Abstract: Much effort has gone into understanding the modular nature of complex networks. Communities, also known as clusters or modules, are typically considered to be densely interconnected groups of nodes that are only sparsely connected to other groups in the network. Discovering high quality communities is a difficult and important problem in a number of areas. The most popular approach is the objective function known as modularity, used both to discover communities and to measure their strength. To understand the modular structure of networks it is then crucial to know how such functions evaluate different topologies, what features they account for, and what implicit assumptions they may make. We show that trees and treelike networks can have unexpectedly and often arbitrarily high values of modularity. This is surprising since trees are maximally sparse connected graphs and are not typically considered to possess modular structure, yet the nonlocal null model used by modularity assigns low probabilities, and thus high significance, to the densities of these sparse tree communities. We further study the practical performance of popular methods on model trees and on a genealogical data set and find that the discovered communities also have very high modularity, often approaching its maximum value. Statistical tests reveal the communities in trees to be significant, in contrast with known results for partitions of sparse, random graphs.
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Bongard's work focuses on understanding the general nature of cognition, regardless of whether it is found in humans, animals or robots. This unique approach focuses on the role that morphology and evolution plays in cognition. Addressing these questions has taken him into the fields of biology, psychology, engineering and computer science.
Danforth is an applied mathematician interested in modeling a variety of physical, biological, and social phenomenon. He has applied principles of chaos theory to improve weather forecasts as a member of the Mathematics and Climate Research Network, and developed a real-time remote sensor of global happiness using messages from Twitter: the Hedonometer. Danforth co-runs the Computational Story Lab with Peter Dodds, and helps run UVM's reading group on complexity.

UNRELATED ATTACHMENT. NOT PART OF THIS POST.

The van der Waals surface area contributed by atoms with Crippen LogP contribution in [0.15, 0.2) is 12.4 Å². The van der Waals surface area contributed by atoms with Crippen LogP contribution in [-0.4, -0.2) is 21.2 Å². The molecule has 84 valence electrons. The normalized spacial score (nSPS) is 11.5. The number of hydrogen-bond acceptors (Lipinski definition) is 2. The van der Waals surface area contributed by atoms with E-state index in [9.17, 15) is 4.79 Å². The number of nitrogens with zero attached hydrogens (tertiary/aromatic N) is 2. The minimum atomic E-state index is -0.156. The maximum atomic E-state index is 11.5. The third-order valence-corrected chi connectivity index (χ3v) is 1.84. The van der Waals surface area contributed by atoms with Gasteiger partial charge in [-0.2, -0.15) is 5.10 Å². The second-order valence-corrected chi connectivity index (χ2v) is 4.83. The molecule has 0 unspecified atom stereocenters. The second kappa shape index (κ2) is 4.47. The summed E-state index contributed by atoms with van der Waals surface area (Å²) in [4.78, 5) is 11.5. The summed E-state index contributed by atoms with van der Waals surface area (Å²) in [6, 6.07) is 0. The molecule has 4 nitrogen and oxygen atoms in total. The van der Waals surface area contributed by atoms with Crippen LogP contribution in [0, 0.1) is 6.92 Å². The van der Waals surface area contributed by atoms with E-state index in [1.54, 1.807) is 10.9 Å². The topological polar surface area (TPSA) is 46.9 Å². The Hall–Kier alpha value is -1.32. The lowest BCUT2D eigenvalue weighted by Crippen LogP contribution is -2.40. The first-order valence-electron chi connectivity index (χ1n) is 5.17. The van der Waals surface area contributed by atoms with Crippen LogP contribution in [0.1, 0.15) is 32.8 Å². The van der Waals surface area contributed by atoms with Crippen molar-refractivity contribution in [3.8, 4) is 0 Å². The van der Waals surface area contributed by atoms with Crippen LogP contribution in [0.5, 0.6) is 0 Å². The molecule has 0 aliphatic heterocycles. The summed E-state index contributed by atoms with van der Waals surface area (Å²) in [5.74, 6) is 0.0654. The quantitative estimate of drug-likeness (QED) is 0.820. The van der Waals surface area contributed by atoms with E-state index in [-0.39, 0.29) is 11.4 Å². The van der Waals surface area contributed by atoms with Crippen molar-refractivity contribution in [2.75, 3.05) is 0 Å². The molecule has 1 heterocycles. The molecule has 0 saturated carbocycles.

Laurent studies the interaction of structure and dynamics. His research involves network theory, statistical physics and nonlinear dynamics along with their applications in epidemiology, ecology, biology, and sociology. Recent projects include comparing complex networks of different nature, the coevolution of human behavior and infectious diseases, understanding the role of forest shape in determining stability of tropical forests, as well as the impact of echo chambers in political discussions.
Hines' work broadly focuses on finding ways to make electric energy more reliable, more affordable, with less environmental impact. Particular topics of interest include understanding the mechanisms by which small problems in the power grid become large blackouts, identifying and mitigating the stresses caused by large amounts of electric vehicle charging, and quantifying the impact of high penetrations of wind/solar on electricity systems.
Bagrow's interests include: Complex Networks (community detection, social modeling and human dynamics, statistical phenomena, graph similarity and isomorphism), Statistical Physics (non-equilibrium methods, phase transitions, percolation, interacting particle systems, spin glasses), and Optimization(glassy techniques such as simulated/quantum annealing, (non-gradient) minimization of noisy objective functions).